You don't see it initially because you sell a lot of licenses and don't get a ton of support requests. But in the later part of the first year, and in the second and third (yes, customers will often use the plugin they purchased for 2-3 years) the support costs will eliminate any profit you made from that customer.
So make sure you bill monthly or yearly. Just not a one-time purchase price.
What's the second biggest mistake premium plugin providers make?
That's an easy one. Visit any one of them and you're likely to find 2 plans, or 4 plans. I don't know why this is, after a decade of articulating the benefits of 3 plans. People still do it. And it still bites them in the butt.
If you want to learn more about optimizing your pricing page, here's one of my favorite articles on the subject – not research but a list of things to consider. Here's my second favorite, from Hubspot.
Which growth strategy is better? Bundling or integrations?
We're getting ready to talk about sizing the market, but there's one more component to think about as you think about building a new plugin for the WordPress ecosystem. And it's one of those that requires you to potentially “count the cost” as you think about things.
The first strategy for driving growth is the lite/pro approach we already talked about. A bundling strategy takes that to a new level. Because instead of just putting the lite version in the WordPress catalog of plugins, it also has you bundle them with tons of other products (like themes).
This bundling strategy makes your lite product ubiquitous. And if it's already deployed because of partnerships you've developed with theme providers or hosting companies, then you're already positioned to drive those customers to a Pro version.
But that requires that you have partnership development (or business development) chops. If that's not you, you may want to go another approach. It may be easier for you, as someone who may be more inclined to code instead of market, but it will cost you more.
The second strategy doesn't require the freemium model. It can work with any model you choose. What it does is focus on you building even more. Building integrations with known solutions that your customers are already likely using.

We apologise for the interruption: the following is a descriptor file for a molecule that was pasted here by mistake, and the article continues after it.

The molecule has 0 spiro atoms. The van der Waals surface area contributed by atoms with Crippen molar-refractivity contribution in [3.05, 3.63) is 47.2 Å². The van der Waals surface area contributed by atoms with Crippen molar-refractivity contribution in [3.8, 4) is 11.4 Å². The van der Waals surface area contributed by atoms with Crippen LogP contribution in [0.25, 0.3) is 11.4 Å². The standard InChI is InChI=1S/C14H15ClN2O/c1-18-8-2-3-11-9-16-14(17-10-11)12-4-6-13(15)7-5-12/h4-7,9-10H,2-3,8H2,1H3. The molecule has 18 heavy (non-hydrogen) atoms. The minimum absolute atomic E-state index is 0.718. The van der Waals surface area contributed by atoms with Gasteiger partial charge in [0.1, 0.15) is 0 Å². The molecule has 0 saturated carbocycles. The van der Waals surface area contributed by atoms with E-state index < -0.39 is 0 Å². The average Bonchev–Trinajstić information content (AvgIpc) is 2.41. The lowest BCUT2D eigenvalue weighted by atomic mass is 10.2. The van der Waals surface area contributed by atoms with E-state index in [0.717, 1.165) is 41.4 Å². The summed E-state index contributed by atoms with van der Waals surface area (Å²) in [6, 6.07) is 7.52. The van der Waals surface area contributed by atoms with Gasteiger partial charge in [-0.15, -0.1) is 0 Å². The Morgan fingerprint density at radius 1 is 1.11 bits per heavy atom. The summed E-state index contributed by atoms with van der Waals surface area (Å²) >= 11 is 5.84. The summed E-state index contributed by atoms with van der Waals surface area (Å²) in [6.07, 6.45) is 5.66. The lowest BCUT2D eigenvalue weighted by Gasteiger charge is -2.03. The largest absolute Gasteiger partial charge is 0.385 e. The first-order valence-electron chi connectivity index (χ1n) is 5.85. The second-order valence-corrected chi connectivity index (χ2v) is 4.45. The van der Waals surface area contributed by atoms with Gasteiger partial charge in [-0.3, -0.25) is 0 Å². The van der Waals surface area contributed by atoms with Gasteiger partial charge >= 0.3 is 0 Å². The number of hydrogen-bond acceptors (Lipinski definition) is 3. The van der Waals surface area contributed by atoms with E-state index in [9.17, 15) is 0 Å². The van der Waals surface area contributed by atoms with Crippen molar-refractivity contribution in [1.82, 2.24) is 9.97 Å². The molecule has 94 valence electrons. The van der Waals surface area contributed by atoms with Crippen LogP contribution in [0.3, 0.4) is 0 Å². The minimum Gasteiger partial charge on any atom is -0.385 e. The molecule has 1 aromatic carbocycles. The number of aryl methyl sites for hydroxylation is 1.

Imagine you want to build a new premium plugin for coupon analysis. You likely would need to create integrations with every eCommerce plugin people might use. Initially you think WooCommerce and Easy Digital Downloads. But people are also using membership plugins, LMS plugins, even form plugins with payment gateway extensions.
Suddenly you have a lot of work to do. But the benefit is that the big players who you integrate with can now tell their customers about you. And that can do as much as the bundling strategy.
This is why I say it's important to know which approach you're choosing, because it will help you understand what you're getting into.
Sizing the market for your new premium plugin
With all of that said, I guess it's time to size the market and see if this is really worth doing. But one second, I need to say three more things to you, real quick.
- You cannot use the excuse that someone is already doing it. Markets love competition.
- You cannot use the excuse that you don't code. Lots of people do & you can hire them.
- You cannot use the excuse that you don't have time unless you watch zero television.
Ok, now with those last words, let's get into how big your market could be.
First, I should note that there are two things you could look at – first is the market size (how big is the WordPress ecosystem) and second is the total addressable market (TAM) for your premium plugin.
But to do that, we need some basic assumptions that we can work with. If you want to tweak these, you can. It's up to you.
- BuiltWith tells us that there are 28 million live WordPress sites.
- Let's assume that 2/3 of those are housed on hosts that support premium plugins.
- My own data (I work for a host) says the average site runs 30 plugins.
- Let's further assume that 60% of the sites have budget for premium plugins.
- And let's further assume that only 5% of the plugins have premium versions.
What does that give us?
- 28 million sites, but only 2/3 support premium plugins means the count is now 18.5 million.
- 18.5 million sites but only 60% are funded projects, means 11 million sites.
- 11 million sites with an average of 30 plugins means 332 million deployed plugins.
- But only 5% are premium – that means 16.6 million deployed premium plugins.
Now, let's assume that the premium fee is $99 a year. What does that mean for the TAM?
That's $1.6 billion. With a B. Every year!
But that's not all going into your pocket. Because you're not offering every single version of every premium plugin available.
So you have to answer another question, which is what percentage of those sites that could deploy a premium plugin, and which had budget, would deploy your plugin?
I'm going to leave that question to you. But can we agree that there is a very large opportunity still out there?
When you take away hosts from the WordPress ecosystem, the largest premium plugins are making millions, some even tens of millions. But not hundreds of millions. Which means there's still a lot of money on the table.
Go get some!